Speakers are Noah’s OBSESSION. Especially speakers with music playing from them. Since age one, Noah has, to some degree, had an obsession with music and speakers. However, it seems lately it’s gotten much worse. We can’t go anywhere that may have music or we know we’ll have a fight with the speakers. He’ll even do it in stores now with the overhead music. He’ll point to the speakers, look at me and say, “Speaker!” He never likes it (and that’s putting it mildly) when I tell him he can’t have the speaker. Nothing else matters in those moments.
Noah enjoys going out when I do errands but now it’s getting to a point where I’d rather leave him at home with his dad. You could say, “Hey, why don’t you bring your own Bluetooth speaker for him to play with for situations like that!” We’ve tried that. It didn't work long. Any speaker he doesn’t have is considered a new and interesting one he must explore. His own speaker, in the moment, is old news and wants nothing to do with it, so we have learned to just leave it at home.
So, the splash pad…The whole way there, Noah, with his still limited vocabulary, kept saying, “Get in water,” so I figured he would have some fun getting wet and beating the 96 degree heat.
When we got there, we immediately heard music coming from somewhere nearby the splash pad. I knew then--there would be no splash pad play for Noah. I knew his speaker obsession would take over. He immediately followed the music to the baseball field close by and when he found the speaker, there he stayed, next to his newfound thing of awesomeness.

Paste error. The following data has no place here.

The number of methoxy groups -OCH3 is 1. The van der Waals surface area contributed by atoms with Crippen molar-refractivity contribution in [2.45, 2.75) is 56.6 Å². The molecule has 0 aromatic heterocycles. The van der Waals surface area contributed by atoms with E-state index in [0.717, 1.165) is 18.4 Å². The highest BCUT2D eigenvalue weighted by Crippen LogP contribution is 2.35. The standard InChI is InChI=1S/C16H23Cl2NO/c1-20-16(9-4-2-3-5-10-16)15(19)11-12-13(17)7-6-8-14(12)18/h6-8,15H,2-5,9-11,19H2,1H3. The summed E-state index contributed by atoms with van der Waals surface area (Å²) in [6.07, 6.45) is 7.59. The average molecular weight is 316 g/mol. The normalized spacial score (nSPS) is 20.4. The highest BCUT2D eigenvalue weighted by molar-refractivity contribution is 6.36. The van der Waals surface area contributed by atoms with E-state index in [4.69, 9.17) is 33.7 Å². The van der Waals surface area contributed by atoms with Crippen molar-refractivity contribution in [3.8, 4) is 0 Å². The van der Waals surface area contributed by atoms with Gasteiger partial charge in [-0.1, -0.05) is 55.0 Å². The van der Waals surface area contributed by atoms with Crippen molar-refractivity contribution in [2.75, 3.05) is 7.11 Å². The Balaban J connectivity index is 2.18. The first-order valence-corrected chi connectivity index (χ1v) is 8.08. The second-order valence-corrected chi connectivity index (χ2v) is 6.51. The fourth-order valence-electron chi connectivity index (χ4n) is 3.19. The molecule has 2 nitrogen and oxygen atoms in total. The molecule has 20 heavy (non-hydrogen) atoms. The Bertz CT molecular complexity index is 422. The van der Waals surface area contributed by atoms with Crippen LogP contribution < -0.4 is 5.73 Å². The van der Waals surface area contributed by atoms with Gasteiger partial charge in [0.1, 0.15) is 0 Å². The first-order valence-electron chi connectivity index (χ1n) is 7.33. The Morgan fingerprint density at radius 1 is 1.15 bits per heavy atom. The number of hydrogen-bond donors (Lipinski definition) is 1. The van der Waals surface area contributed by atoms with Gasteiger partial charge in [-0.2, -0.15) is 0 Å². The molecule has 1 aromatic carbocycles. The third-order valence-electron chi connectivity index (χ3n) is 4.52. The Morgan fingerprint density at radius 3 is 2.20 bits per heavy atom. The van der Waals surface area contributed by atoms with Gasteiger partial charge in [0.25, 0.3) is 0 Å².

I stood where I could keep an eye on both kids—my daughter in the splash pad having fun with a few girls she met and the other, in the opposite direction, obsessing over a speaker at the baseball field. So, there I stood until the gentleman who owned the Bluetooth speaker…left the park…with speaker in hand!
It took a moment for Noah to realize the speaker was indeed gone. When he figured out this cool, new speaker he found was no where to be found, a Noah-sized tantrum ensued for all around the nearby area to “enjoy,” creating all kinds of attention in our direction.
Not quite understanding why the speaker wasn’t there anymore and repeating, “Speaker” over and over, I knew we would have to leave the park soon. Noah still wanted nothing to do with the splash pad, even though I tried a few more times to coax him in that direction. It’s just easier to pack up and head home, rather than letting Noah cry for something he can’t have and/or won’t come back like he wants wishes it too. He doesn’t or can't accept the fact that the speaker is gone. The music is gone. He just wants it to come back and diverting his attention to something else in those moments is almost impossible.
This is hard on my daughter sometimes. All I want is to let her do her thing and have fun but more often than not, it has to be cut short because Noah can’t get over his obsession and that’s hard. I try to make up for it when I can. That day, it was just time to go.
Noah is six and has Lowe Syndrome. Lowe Syndrome a rare, genetic disease that mainly affects the brain, eyes and kidneys. It is also the reason he has a short stature for his age.